Category Archives: Health Care

Spending by Employers on Health Insurance: A Data Brief

Source: Congressional Research Service

To attract and maintain a skilled workforce, many businesses provide health insurance and other benefits for their employees. As the cost of health insurance rises, employers face a growing challenge paying for benefits while managing labor costs to succeed in a competitive market. All types of businesses report problems, including both small businesses and firms with thousands of employees and retirees. Despite concerns about the cost of benefits, small and large employers together provide health coverage for most Americans, about 60% of the population in 2006.1 But as the amount that employers pay for health insurance has been increasing — both absolutely and as a share of labor costs — the percent of the population covered has been decreasing.

To describe employer contributions for health insurance, this report presents data from two employer surveys. The first, conducted by the Kaiser Family Foundation and the Health Research and Educational Trust, provides information on premiums for employer-sponsored health insurance. The second, from the Department of Labor, provides information on employer costs for employee compensation, including costs for wages and salaries, health insurance, and other benefits.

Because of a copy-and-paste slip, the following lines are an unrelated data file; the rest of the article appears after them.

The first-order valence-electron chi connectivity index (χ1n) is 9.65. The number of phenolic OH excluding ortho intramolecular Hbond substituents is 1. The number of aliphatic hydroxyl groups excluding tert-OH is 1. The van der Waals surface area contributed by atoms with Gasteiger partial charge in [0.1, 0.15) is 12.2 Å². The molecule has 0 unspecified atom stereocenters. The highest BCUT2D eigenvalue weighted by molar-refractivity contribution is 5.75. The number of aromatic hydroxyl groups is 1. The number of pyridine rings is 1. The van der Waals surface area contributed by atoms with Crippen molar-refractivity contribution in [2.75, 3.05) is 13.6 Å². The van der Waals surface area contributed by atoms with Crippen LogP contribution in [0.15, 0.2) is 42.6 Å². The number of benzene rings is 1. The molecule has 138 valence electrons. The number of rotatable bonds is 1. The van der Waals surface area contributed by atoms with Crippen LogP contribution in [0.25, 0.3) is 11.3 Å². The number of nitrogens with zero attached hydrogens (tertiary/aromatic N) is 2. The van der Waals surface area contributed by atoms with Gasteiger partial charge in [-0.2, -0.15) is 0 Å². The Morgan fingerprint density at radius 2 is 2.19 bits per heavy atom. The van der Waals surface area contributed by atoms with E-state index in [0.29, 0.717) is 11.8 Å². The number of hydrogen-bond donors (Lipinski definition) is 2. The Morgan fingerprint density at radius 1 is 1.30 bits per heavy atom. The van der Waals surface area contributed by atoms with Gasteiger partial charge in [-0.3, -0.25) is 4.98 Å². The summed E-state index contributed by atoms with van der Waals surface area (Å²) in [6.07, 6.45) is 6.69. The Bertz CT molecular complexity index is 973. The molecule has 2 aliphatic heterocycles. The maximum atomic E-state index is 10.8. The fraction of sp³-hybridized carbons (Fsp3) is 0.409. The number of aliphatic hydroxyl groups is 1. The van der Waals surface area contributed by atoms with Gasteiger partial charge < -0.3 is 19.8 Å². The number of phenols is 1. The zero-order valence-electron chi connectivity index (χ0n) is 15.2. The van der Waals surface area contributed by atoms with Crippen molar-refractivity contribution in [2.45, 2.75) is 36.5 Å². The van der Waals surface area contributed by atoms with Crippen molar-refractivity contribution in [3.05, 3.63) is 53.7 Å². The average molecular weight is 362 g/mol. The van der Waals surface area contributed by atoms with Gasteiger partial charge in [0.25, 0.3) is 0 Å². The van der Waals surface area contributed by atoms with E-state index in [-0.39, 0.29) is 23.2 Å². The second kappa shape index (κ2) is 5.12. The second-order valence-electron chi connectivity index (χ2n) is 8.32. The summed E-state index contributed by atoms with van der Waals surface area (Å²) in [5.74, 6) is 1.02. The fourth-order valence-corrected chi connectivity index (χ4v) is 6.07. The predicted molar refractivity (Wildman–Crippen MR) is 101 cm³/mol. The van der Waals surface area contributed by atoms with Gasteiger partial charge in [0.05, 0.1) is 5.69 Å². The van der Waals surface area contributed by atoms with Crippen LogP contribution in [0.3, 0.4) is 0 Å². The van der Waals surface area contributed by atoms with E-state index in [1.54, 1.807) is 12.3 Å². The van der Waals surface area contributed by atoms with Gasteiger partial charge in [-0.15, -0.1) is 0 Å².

Presidential Politics and the Resurgence of Health Care Reform

Source: New England Journal of Medicine

The 2008 presidential election will not resolve the debate over health care reform, but the results will go a long way toward determining the future of U.S. health policy. It would be a mistake, however, to read the candidates’ plans too literally. A plan offered during the primaries usually looks different in key respects from the plan that a newly elected president takes to Congress, to say nothing of any legislation that Congress actually passes. Still, it is clear that there is a wide partisan gap on health care reform that reflects ideological divisions over the roles that government and market forces should play in the health care system. And the further U.S. health policy moves from incrementalism, the more that partisan divide is likely to be exposed.

The Fate of SCHIP — Surrogate Marker for Health Care Ideology?

Source: New England Journal of Medicine

How prominently SCHIP and the health care needs of uninsured children will figure in election-year debates is anybody’s guess, but one thing is certain: However the SCHIP saga ends, it will not lay to rest the larger issue of what level of public support uninsured people deserve as our employer-based insurance system continues to erode.

Prescription Drugs and Medicare Part D: A Report on Access, Satisfaction, and Cost

Source: AARP Policy & Research